Camp Fire destroys City of Paradise, community rallies in support

Camp Fire destroys City of Paradise, community rallies in support

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Non profit organizations raise money for relief fund

UPDATE: Dec. 3, 2018

In an update just released by CNN, the number of unaccounted for in Camp Fire drops to 25. The latest count is down from a high of more than 1,000 people.

Original article

Considered the deadliest fire in California’s history, the Camp Fire located in the North Valley (Butte County) has affected nearly 26,000 people and destroyed a town’s entire existence. The City of Paradise (population 27,000) now lies in ruin, as the fires crept over and swallowed most everything in its path, along with nearly 90 lives. 

Neo Campania, guest photographer

Over 18,000 structures were destroyed by the Camp Fire over the course of 17 days.

The current death toll of the fire stands at 88 with almost 200 people still missing–the highest by far in California history from a wildfire. The fire charred more than 153,000 acres of land, resulting in the destruction of 18,000 structures. The fire lasted 17 days, after being contained on Nov. 25.

Because of the mass impact of the fire, most, if not all, citizens of Paradise were forced to evacuate their homes. This resulted in many families losing shelter, food, money, and most all of their possessions needed to support themselves. Currently, many people are now living in tents in Walmart parking lots, staying in motels or moved in with relatives or friends.

Student Neo Campania, ‘19, was affected greatly by the fire. His home completely destroyed, his family was forced to move to his aunt’s place until they could find a new home. Campania describes what he saw as he left his hometown.

“One of the really terrible things was looking at the smoke because the smoke rose all the way up into the sky and then blocked out the sun,” Campania said. “It was almost like a hell on earth, and I’m not even really kidding because it was high enough in the sky that it wasn’t making like a fog effect, but it was just coagulating in the sky so it looked like hell in the sky. It was like black clouds of smoke. It was really gloomy and really hard for a lot of my friends who were in their classrooms trying to fathom what was going on.”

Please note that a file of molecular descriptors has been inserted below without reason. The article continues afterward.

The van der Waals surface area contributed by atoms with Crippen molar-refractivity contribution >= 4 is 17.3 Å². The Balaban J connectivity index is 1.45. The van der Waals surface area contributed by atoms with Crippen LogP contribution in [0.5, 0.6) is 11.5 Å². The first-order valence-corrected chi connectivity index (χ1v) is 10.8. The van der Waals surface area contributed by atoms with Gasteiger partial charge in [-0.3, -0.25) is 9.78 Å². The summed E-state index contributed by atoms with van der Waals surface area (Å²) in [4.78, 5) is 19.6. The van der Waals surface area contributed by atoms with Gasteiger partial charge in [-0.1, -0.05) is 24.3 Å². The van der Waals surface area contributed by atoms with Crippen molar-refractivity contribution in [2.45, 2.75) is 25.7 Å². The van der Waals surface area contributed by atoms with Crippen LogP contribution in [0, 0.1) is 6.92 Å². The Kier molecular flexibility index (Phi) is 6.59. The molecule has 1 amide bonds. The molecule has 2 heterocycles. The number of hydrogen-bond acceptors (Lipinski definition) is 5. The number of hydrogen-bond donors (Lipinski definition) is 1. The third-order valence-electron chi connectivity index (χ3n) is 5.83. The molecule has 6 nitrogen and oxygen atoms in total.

In the following podcast, Kamryn Schultz talks to public information officer Koby Johns about the Camp Fire.

One individual, junior Jade Ryan, suffered greatly from the fire. Although she never witnessed what happened in Paradise, as she was attending school at the time, the fires destroyed both her home and parent’s business. This caused them to move to a hotel in Sacramento with nothing more than three buckets of belongings and their two dogs.

“Everything I thought was necessary at the time is just not even important anymore,” Ryan said. “We took everything for granted before…I don’t know how to feel about it yet. It hasn’t really completely set in yet since I haven’t been back and haven’t seen the fire, but I’ve seen pictures of my home and it’s devastating. Everything’s gone.”

As the North Valley continues to suffer from the drought, the cause of the fire resulted from the overgrowth of trees and underbrush in the North Valley, which require a lot more water than the county has to offer. Other causes include a change in climate, environmental legislation, sparks from utility lines and the amount of electricity used by the large number of Paradise residents.

Koby Johns, guest photographer

First responders and fire fighters help victims find shelter and search rubble for survivors.

Many surrounding cities have offered their services to support the City of Paradise in these troubling times. The City of Chico lies just 11.5 miles west of Paradise and contains about 93,000 people. In light of the disaster, Chico citizens came together to help Paradise residents get back on their feet through donations, free food and clothes, as well as other resources that benefit displaced individuals.

Chico houses the Inspire School of Arts and Sciences, the school of many students that resided in Paradise, which helped organize donations. To support the students, the school collected supplies and filled classrooms with food, clothes and other necessities.

Beth Reid teaches Spanish at Inspire, and through her job has been able to help her students receive things they need, especially shelter, as she is hosting several students who’s homes were destroyed. Reid delivered supplies to evacuee centers in need of cots, bottled water, and toiletries.

“Our community is really rallying to provide those things (supplies) and we have an abundance of those donations which is great, but the long term really remains to be seen,” Reid said. “It’s been a great learning process trying to help in the efforts and learn that it’s really important to hear what specific needs are and meet those needs vs deciding how you want to help without knowing if it’s a need. The needs change every day.”

Another important way people have helped support victims is through the Camp Fire Relief Fund via the North Valley Community Fund.  The fund provides money to the victims of the disaster and the rebuilding of the destroyed homes, as well as assists the community organizations serving evacuees and first responders. There are several relief funds put on by different organizations, but all money goes towards the same cause.